According to the Indian Act, which was the law in Canada from 1951 to 1985, any First Nations woman who married a non-status Indian, a Métis man or a non-Aboriginal man lost her legal status immediately after her marriage, regardless of her ancestry. According to Leslie Latta-Guthrie, in a speech celebrating the publication of the book Disinherited Generations, which discusses this time in Canada’s history, the law meant that a woman who did not marry a status Indian could not live on the reserve where she was born, could not inherit her parents’ house or any property in her home community, could not speak up about a local issue at a band meeting, could not vote for a new chief and council, could not claim her fair share of the band’s money and natural resources for herself or her children, could not access education or health benefits recognized under Canada’s treaties with the First Nations, and could not be buried on her home reserve when she died.

And yet, Latta-Guthrie goes on to explain, under the same section of the Indian Act, any registered Indian man could marry a woman with no Aboriginal ancestry at all and his wife would gain all of his treaty rights for herself, her children and future generations of her family.

Distressed with this discrimination, the Murphys started attending Indian Rights for Indian Women Committee meetings in Edmonton to work to change this law in 1971 and “fought this unjust piece of legislation.” Along with their friends Mary Two Axe Earley, Nellie Carlson, Philomena Ross and Jenny Margetts, the group took on a long and tenacious equal rights campaign on behalf of Aboriginal women which was not overturned until 1985.

It was during this same period in Edmonton that the Murphys met the Weavers – the sculptor John and his wife Jane. Jane Weaver was the publisher of Alethia, a publication of the United Nations Association of Canada that addressed civil rights and social problems. “In 1973, Jane Weaver hired Laurence to be editor of Alethia,” Murphy says.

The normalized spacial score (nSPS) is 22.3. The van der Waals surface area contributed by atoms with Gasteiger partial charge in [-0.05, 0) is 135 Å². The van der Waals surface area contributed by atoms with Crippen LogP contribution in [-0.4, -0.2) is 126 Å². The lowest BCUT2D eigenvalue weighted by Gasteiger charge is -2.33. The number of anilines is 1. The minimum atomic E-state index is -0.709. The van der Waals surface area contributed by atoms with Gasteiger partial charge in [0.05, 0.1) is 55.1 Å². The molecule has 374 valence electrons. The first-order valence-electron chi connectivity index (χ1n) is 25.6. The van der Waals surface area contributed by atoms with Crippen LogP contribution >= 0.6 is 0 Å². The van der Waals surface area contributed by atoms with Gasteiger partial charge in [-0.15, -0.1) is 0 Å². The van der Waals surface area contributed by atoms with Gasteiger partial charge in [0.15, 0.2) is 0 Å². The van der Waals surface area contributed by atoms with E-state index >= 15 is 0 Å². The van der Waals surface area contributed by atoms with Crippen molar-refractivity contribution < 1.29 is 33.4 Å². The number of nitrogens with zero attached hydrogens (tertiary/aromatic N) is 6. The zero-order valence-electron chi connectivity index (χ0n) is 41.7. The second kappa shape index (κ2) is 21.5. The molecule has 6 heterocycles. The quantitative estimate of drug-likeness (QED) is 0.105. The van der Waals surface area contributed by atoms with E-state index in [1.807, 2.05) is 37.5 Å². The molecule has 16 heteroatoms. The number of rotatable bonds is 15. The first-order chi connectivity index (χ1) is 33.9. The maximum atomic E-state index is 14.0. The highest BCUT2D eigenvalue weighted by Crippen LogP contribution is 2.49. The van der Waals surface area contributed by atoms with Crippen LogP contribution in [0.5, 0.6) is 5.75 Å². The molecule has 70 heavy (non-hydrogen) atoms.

“We were invited to the Weavers and it was there that Jack Weaver noticed me and said he was fascinated with my Native American features, especially my eyelids.”

He asked her if she would sit for him to create a bust. “I was intrigued so I agreed. He had a studio at his house so I sat on a stool and he took pictures from every angle,” Murphy says. “Then I had to sit very still and he started sculpting. He was a very kind, respectful and gentle person. He had total concentration and worked very fast, like a true professional. I admired his talent and felt very privileged to sit for him.”

After the bust had been presented to Leger by Lougheed, Weaver contacted Murphy to share some of the feedback he had received from the premier. “The Governor General phoned him and asked who this Indian woman was because he had searched in every history book looking up my Indian name,” Murphy says. “Jack told him I was very much alive and living in Edmonton!”

The Murphys stayed in Edmonton until 1986, when they decided to move to Hawaii. They had been visiting twice a year and “finally Laurence said ‘Why don’t we just move here?!’ So when I regained my status, we made the decision to move here.”

Thelma today

Murphy worked as a teacher in Hawaii until 2012, and she and her husband worked as professional wedding and portrait photographers as well. Murphy most recently came back to Alberta last summer to photograph her niece’s wedding and visit her family. While she loves living in the lush landscape of her island, “nothing compares to the Rockies. The mountains here have their own unique beauty with green foliage and waterfalls after heavy rain.”

She still has a small replica of the bust John Weaver created; the original was sold at auction last summer (details of the sale have not been released). While there is no denying the passing of time, Murphy’s powerful presence and intense gaze is as evident today as it was more than 40 years ago, when John Weaver met a young, intelligent and ambitious woman from the Blood Reserve and created a lasting work of art.

The plaque on the bust of Thelma King Murphy led the staff of Wider Horizons to wonder just who the first person from the Blood Reserve was to graduate from Lethbridge College. The college’s records from this time do not indicate a person’s First Nations, Métis or Inuit status, so we are asking the public for your help. If you attended Lethbridge College any time between 1957 and 1970 and are First Nations, Métis or Inuit, please email Lisa Kozleski at lisa.kozleski@lethbridgecollege.ca or call 403-320-3202 ext. 5778 to share your story in a future issue of the magazine.